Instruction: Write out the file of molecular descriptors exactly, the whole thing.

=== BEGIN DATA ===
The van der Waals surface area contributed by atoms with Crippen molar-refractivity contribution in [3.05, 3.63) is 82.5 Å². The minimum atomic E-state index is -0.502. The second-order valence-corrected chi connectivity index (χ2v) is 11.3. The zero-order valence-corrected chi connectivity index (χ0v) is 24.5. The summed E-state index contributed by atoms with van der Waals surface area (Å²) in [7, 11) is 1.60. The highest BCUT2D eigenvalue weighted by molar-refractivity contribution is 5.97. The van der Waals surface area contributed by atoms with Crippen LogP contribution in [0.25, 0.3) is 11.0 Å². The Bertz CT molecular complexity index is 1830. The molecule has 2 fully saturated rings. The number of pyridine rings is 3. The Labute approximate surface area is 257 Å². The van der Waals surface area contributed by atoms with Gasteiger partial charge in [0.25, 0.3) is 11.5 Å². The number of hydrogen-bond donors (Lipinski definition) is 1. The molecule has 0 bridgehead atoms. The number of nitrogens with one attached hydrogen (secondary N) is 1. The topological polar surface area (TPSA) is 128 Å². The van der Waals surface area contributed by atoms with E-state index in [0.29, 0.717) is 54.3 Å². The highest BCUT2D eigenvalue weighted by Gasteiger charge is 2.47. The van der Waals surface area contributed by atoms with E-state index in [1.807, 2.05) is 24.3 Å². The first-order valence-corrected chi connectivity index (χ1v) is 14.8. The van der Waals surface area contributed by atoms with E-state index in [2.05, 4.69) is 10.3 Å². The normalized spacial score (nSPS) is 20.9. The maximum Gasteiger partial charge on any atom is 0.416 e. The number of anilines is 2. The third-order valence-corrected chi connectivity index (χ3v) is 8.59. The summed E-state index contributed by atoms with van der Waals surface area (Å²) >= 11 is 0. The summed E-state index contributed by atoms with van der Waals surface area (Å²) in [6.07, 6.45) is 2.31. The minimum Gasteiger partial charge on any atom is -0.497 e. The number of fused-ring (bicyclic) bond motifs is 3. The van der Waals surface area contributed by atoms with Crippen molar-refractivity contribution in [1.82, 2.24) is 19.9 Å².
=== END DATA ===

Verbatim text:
The van der Waals surface area contributed by atoms with Crippen molar-refractivity contribution in [3.05, 3.63) is 82.5 Å². The minimum atomic E-state index is -0.502. The second-order valence-corrected chi connectivity index (χ2v) is 11.3. The zero-order valence-corrected chi connectivity index (χ0v) is 24.5. The summed E-state index contributed by atoms with van der Waals surface area (Å²) in [7, 11) is 1.60. The highest BCUT2D eigenvalue weighted by molar-refractivity contribution is 5.97. The van der Waals surface area contributed by atoms with Crippen LogP contribution in [0.25, 0.3) is 11.0 Å². The Bertz CT molecular complexity index is 1830. The molecule has 2 fully saturated rings. The number of pyridine rings is 3. The Labute approximate surface area is 257 Å². The van der Waals surface area contributed by atoms with Gasteiger partial charge in [0.25, 0.3) is 11.5 Å². The number of hydrogen-bond donors (Lipinski definition) is 1. The molecule has 0 bridgehead atoms. The number of nitrogens with one attached hydrogen (secondary N) is 1. The topological polar surface area (TPSA) is 128 Å². The van der Waals surface area contributed by atoms with E-state index in [0.29, 0.717) is 54.3 Å². The highest BCUT2D eigenvalue weighted by Gasteiger charge is 2.47. The van der Waals surface area contributed by atoms with E-state index in [1.807, 2.05) is 24.3 Å². The first-order valence-corrected chi connectivity index (χ1v) is 14.8. The van der Waals surface area contributed by atoms with E-state index in [2.05, 4.69) is 10.3 Å². The normalized spacial score (nSPS) is 20.9. The maximum Gasteiger partial charge on any atom is 0.416 e. The number of anilines is 2. The third-order valence-corrected chi connectivity index (χ3v) is 8.59. The summed E-state index contributed by atoms with van der Waals surface area (Å²) >= 11 is 0. The summed E-state index contributed by atoms with van der Waals surface area (Å²) in [6.07, 6.45) is 2.31. The minimum Gasteiger partial charge on any atom is -0.497 e. The number of fused-ring (bicyclic) bond motifs is 3. The van der Waals surface area contributed by atoms with Crippen molar-refractivity contribution in [1.82, 2.24) is 19.9 Å².